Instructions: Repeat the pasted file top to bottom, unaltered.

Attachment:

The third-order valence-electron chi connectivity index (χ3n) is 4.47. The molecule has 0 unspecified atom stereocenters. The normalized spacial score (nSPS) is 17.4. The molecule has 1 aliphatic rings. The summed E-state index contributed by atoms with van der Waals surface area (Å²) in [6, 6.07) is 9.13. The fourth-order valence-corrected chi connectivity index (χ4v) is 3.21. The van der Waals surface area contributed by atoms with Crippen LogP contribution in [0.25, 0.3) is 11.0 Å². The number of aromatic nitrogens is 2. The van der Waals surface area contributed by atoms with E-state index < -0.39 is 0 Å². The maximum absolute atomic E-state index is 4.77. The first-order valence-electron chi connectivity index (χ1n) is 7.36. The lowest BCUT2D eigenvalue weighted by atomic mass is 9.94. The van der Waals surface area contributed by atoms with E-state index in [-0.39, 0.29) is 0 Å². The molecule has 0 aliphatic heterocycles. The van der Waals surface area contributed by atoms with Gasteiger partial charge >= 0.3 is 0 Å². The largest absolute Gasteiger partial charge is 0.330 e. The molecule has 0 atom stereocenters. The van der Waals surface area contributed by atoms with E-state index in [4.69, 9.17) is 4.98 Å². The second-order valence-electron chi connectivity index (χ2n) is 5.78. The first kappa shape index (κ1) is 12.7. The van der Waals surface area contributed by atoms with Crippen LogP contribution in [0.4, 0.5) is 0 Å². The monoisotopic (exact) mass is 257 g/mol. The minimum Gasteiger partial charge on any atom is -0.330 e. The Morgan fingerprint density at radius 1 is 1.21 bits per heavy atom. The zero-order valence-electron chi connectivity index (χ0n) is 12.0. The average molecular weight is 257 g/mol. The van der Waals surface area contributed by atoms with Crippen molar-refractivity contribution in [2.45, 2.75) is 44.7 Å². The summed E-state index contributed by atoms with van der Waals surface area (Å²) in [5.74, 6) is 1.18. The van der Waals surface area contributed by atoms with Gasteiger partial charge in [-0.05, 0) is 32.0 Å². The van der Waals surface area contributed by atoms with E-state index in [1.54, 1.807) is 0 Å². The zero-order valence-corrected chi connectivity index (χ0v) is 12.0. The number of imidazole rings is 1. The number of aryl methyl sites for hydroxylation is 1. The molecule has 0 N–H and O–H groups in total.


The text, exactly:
The third-order valence-electron chi connectivity index (χ3n) is 4.47. The molecule has 0 unspecified atom stereocenters. The normalized spacial score (nSPS) is 17.4. The molecule has 1 aliphatic rings. The summed E-state index contributed by atoms with van der Waals surface area (Å²) in [6, 6.07) is 9.13. The fourth-order valence-corrected chi connectivity index (χ4v) is 3.21. The van der Waals surface area contributed by atoms with Crippen LogP contribution in [0.25, 0.3) is 11.0 Å². The number of aromatic nitrogens is 2. The van der Waals surface area contributed by atoms with E-state index < -0.39 is 0 Å². The maximum absolute atomic E-state index is 4.77. The first-order valence-electron chi connectivity index (χ1n) is 7.36. The lowest BCUT2D eigenvalue weighted by atomic mass is 9.94. The van der Waals surface area contributed by atoms with E-state index in [-0.39, 0.29) is 0 Å². The molecule has 0 aliphatic heterocycles. The van der Waals surface area contributed by atoms with Gasteiger partial charge >= 0.3 is 0 Å². The largest absolute Gasteiger partial charge is 0.330 e. The molecule has 0 atom stereocenters. The van der Waals surface area contributed by atoms with E-state index in [4.69, 9.17) is 4.98 Å². The second-order valence-electron chi connectivity index (χ2n) is 5.78. The first kappa shape index (κ1) is 12.7. The van der Waals surface area contributed by atoms with Crippen LogP contribution in [0.4, 0.5) is 0 Å². The monoisotopic (exact) mass is 257 g/mol. The minimum Gasteiger partial charge on any atom is -0.330 e. The Morgan fingerprint density at radius 1 is 1.21 bits per heavy atom. The zero-order valence-electron chi connectivity index (χ0n) is 12.0. The average molecular weight is 257 g/mol. The van der Waals surface area contributed by atoms with Crippen molar-refractivity contribution in [2.45, 2.75) is 44.7 Å². The summed E-state index contributed by atoms with van der Waals surface area (Å²) in [5.74, 6) is 1.18. The van der Waals surface area contributed by atoms with Gasteiger partial charge in [-0.05, 0) is 32.0 Å². The van der Waals surface area contributed by atoms with E-state index in [1.54, 1.807) is 0 Å². The zero-order valence-corrected chi connectivity index (χ0v) is 12.0. The number of imidazole rings is 1. The number of aryl methyl sites for hydroxylation is 1. The molecule has 0 N–H and O–H groups in total.